The tester has removed the information in the "claims handling" detailed process diagram that is surplus to the process cycle test, and numbered the paths.
Check for yourself that application of the coverage type "paths" delivers the following test situations (path combinations) with test depth level 2:
A: 1-2; 1-3; 3-2; 3-3
B: 2-4; 2-5
C: 5-6; 5-7
2 - Creating logical test cases
The creation of the logical test cases is divided into two activities:
- Creating a set of logical test cases
- Describing the consecutive actions per logical test case.
In the creation of the set of logical test cases, all the test situations should be covered. A test case is defined by going through the process in a certain way from "Start" to "End" (see "Paths"). The tester is free to choose the way in which the process is followed, as long as all the test situations are covered at least once.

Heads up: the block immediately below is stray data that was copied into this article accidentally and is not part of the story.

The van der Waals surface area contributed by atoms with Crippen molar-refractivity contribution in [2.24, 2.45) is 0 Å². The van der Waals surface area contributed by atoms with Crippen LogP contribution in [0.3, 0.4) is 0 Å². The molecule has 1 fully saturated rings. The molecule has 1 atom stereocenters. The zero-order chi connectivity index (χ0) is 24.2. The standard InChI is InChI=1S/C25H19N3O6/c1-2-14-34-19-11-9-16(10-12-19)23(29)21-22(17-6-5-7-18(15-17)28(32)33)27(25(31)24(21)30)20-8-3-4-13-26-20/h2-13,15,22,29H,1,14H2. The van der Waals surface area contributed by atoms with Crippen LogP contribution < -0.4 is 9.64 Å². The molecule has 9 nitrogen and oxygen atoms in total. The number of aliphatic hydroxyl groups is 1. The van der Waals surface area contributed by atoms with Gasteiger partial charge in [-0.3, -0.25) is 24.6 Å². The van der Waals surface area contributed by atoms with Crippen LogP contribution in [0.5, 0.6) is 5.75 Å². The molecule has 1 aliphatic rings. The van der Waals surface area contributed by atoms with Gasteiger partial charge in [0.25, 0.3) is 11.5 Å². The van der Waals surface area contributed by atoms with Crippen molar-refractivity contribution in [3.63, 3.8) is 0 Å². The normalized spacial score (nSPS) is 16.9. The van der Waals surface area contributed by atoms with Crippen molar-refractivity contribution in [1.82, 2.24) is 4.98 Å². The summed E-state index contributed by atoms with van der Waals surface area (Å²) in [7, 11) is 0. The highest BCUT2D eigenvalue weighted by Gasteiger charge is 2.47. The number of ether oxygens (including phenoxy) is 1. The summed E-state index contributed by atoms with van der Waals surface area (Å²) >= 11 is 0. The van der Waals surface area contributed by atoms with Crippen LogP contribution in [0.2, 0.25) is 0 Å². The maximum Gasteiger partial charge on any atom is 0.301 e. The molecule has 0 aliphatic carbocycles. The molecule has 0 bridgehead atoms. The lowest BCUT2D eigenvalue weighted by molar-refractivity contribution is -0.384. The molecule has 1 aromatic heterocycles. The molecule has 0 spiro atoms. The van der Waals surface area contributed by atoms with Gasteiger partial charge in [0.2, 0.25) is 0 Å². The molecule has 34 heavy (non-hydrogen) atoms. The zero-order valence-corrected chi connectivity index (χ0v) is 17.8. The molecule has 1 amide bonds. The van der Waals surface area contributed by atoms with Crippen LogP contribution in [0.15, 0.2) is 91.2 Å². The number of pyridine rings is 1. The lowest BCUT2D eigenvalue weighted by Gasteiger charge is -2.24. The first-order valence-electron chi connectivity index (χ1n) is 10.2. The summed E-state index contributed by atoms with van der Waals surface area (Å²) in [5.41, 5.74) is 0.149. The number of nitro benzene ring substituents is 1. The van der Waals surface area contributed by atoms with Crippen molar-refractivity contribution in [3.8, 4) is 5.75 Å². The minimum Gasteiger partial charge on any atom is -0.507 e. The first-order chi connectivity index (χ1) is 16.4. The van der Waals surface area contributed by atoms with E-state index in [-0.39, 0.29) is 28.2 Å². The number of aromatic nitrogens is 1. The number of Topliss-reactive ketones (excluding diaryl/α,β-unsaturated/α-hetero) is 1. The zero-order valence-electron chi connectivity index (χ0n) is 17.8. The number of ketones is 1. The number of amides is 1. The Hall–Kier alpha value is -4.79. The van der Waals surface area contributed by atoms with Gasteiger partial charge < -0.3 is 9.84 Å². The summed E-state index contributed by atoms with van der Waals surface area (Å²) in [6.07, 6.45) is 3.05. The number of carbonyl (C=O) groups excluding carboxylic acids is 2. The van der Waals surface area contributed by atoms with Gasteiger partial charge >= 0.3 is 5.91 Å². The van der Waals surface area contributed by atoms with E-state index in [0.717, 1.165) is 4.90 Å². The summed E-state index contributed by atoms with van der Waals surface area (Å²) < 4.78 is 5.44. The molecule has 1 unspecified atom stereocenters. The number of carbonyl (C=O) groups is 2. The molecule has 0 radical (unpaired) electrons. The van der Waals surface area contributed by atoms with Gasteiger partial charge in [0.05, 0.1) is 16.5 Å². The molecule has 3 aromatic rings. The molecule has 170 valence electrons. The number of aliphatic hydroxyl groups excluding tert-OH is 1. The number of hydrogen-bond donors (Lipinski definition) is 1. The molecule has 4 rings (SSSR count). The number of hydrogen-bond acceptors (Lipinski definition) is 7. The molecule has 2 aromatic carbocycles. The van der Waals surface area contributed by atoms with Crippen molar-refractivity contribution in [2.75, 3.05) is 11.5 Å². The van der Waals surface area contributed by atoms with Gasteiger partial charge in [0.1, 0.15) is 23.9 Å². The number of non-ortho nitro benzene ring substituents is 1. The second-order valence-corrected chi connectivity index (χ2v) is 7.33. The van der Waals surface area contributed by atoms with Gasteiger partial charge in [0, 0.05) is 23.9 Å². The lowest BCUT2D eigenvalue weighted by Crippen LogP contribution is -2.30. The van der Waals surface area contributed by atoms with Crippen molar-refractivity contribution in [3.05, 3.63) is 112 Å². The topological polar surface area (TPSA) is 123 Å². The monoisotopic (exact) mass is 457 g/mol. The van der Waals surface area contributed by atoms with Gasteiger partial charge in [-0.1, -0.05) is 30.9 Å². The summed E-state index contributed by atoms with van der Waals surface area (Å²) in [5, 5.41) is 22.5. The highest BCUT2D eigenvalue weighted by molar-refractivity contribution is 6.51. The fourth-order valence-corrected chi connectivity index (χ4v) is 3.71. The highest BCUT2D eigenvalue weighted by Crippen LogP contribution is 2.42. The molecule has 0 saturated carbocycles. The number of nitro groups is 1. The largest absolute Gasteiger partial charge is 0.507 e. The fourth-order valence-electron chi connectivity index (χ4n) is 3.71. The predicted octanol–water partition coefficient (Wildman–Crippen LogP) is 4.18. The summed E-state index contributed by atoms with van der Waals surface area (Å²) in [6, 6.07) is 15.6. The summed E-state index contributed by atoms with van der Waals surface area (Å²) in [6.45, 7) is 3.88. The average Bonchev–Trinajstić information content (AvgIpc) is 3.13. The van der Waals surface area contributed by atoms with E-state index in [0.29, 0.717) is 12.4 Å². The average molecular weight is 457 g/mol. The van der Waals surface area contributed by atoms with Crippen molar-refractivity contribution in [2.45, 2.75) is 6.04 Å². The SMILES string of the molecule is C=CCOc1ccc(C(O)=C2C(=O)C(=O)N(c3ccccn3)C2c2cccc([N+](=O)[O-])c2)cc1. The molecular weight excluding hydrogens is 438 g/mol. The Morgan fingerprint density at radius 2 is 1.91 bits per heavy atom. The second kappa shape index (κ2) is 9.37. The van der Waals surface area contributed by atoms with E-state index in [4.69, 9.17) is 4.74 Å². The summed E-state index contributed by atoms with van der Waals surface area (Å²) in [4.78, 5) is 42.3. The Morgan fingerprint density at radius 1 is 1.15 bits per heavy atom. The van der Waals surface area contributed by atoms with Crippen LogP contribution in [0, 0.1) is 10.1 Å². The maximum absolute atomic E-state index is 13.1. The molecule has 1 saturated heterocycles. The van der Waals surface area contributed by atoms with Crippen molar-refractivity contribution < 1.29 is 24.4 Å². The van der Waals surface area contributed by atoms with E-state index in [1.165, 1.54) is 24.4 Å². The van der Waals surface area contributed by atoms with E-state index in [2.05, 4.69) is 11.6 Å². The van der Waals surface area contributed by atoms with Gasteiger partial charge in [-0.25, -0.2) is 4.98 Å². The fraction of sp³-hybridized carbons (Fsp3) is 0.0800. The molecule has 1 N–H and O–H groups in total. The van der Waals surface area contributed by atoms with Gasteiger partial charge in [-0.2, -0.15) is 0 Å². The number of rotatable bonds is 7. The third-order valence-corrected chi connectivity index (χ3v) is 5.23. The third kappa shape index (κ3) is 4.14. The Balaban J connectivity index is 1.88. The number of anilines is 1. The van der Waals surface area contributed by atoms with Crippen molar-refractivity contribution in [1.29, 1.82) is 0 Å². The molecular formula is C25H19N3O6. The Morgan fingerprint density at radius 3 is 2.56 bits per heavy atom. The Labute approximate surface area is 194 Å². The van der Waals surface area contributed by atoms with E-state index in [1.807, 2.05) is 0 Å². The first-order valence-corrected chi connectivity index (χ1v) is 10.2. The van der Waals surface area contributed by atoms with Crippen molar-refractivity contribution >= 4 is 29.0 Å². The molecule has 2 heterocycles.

For the process of claims handling, the tester arrives at the following set of logical test cases:
TC1 = 1-2-4
TC2 = 1-2-5-6
TC3 = 1-3-3-2-5-7
Check for yourself that the following set is also one of the possible sets:
TC1 = 1-3-3-2-4
TC2 = 1-2-5-6
TC3 = 1-2-5-7
If test depth level-1 had been used, for example, it would have led to the following set of logical test cases (check for yourself that several sets are possible here):
TC1 = 1-2-4
TC2 = 1-2-5-6
TC3 = 1-3-2-5-7
The logical test cases should then be written out. This means that for each test case a row of consecutive actions should be described, in such a way that the execution of these actions will touch on all the test situations from the test case. This activity requires inventiveness and is therefore rather difficult to describe in general terms. See the concrete terms of the example.